I bought an iPad mini 2 back in April of 2014, which was the first mini with a retina display. It got fairly slow with the upgrade to iOS 11, and even though iOS 12 gave it a bit of a shot in the arm, it still ultimately struggled to do much beyond very basic web browsing and social media things — not entirely surprising given it’s five years old at this point. Apple announced the latest version of the iPad Pro at the end of October last year, along with an updated Apple Pencil, and all the reviews said the iPad was absolutely gobsmackingly fast (to the point where it beats all but the highest-end Core i9 15″ MacBook Pro in a number of CPU benchmarks), so I decided to finally retire the iPad mini and upgrade.
It’s honestly one of the most impressive pieces of technology I’ve used in recent years; almost the entire thing is screen, there’s only enough bezel to comfortably hold the edges and no more, and it’s about as thin as I recall the iPhone 4/4S being, with the same industrial design. I’m still on the iPhone 7 so haven’t used Face ID before, and it works like magic. The screen has a 120Hz refresh rate as opposed to the standard 60Hz of most displays, and it means that everything feels just subtly more fluid and responsive. Everything I do on it is just totally effortless, it responds immediately without any hint of lag or hesitation.
However, I think my favourite part so far is the Apple Pencil. It’s much the same as the original in terms of usage, but magnetically pairs and charges on the right side of the iPad, and has an option to double-tap the Pencil itself to switch between your current drawing tool and the eraser tool. It has pressure and angle sensitivity, so can behave exactly like an actual pencil. Turn it sideways and use the edge and you can do subtle shading, and the harder you press the darker the shade.
The built-in Notes app has basic Pencil support, but I’ve been using Procreate — which I actually originally bought on my iPad mini but didn’t use very much due to it being a pain trying to do any sort of detail with a finger — and it’s so awesome. It’s absolutely not going to win any sort of awards, but I’ve done two things so far and am really happy with both of them.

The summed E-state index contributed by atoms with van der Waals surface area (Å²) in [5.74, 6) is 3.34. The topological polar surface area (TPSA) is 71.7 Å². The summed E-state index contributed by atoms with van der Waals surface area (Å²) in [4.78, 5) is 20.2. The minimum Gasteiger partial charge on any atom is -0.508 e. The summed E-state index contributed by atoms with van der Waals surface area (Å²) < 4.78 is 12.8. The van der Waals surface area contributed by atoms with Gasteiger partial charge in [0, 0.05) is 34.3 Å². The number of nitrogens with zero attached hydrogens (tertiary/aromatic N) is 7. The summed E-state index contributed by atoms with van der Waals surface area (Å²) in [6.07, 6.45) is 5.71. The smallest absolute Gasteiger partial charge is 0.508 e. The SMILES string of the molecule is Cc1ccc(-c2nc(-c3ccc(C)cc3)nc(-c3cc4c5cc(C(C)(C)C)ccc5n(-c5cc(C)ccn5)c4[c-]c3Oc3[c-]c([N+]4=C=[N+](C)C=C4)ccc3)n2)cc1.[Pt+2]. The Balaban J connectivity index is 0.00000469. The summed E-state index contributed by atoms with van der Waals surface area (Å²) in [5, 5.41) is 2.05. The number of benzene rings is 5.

The first was done with the drawing assist turned on and an isometric grid, followed by a whole bunch of layers to get the lighting looking right.
And the second is just a pencil sketch. Like I said, objectively it’s not very good, but not having done anything like this before, I’m still very pleased.
I had a photo open in Safari in split-screen view beside Procreate, the woman in my sketch looks absolutely nothing like the photo but it was more just generally to get the angles right. 😛 My having done photography definitely helped with the shading because I could easily visualise in my head how the shadows would fall.
I need to make sure I keep up the practise so I can improve!
I also remembered that GarageBand on iOS is a thing, and goddamn, it’s also impressive. It’s the same idea as in GarageBand on the Mac with adding preset loops of instruments and combining them together — or recording your own — but they’ve done an amazing job of translating that to something that’s usable with a touch interface. I’d made a couple of songs in GarageBand for Mac previously (nearly twelve years ago now, jesus), but not really anything since.
I bought a USB-C to 3.5mm headphone adapter for the iPad so I could use my big Audio Technica headphones — doing audio work requires very low latency, and Bluetooth has way too much latency, to the point where if you try to use Bluetooth headphones with GarageBand on iOS it’ll give you a big warning to that effect — and did a bunch of dabbling the other day, and made another new song!
I’m very interested to see what Apple does with iOS 13 this year, because the iPad Pro’s hardware is astonishingly capable, but it feels like the software could be doing more. I’ve hooked up our spare Bluetooth keyboard and dabbled around in that and it’s neat, but there’s not enough support for keyboard shortcuts even in Apple’s own applications . In Messages, for instance, you can use Cmd-↑ and Cmd-↓ to switch between conversations, but there’s no way to get the focus back to the input field once you’ve done so… you have to reach for the screen. There’s an official Apple keyboard cover that turns your iPad into something resembling a laptop, but I don’t know how well it would work remaining steady on a lap on a train.
All that said, I’m absolutely stoked with the new iPad, and am seriously keen to see the software catch up to the capabilities of the hardware!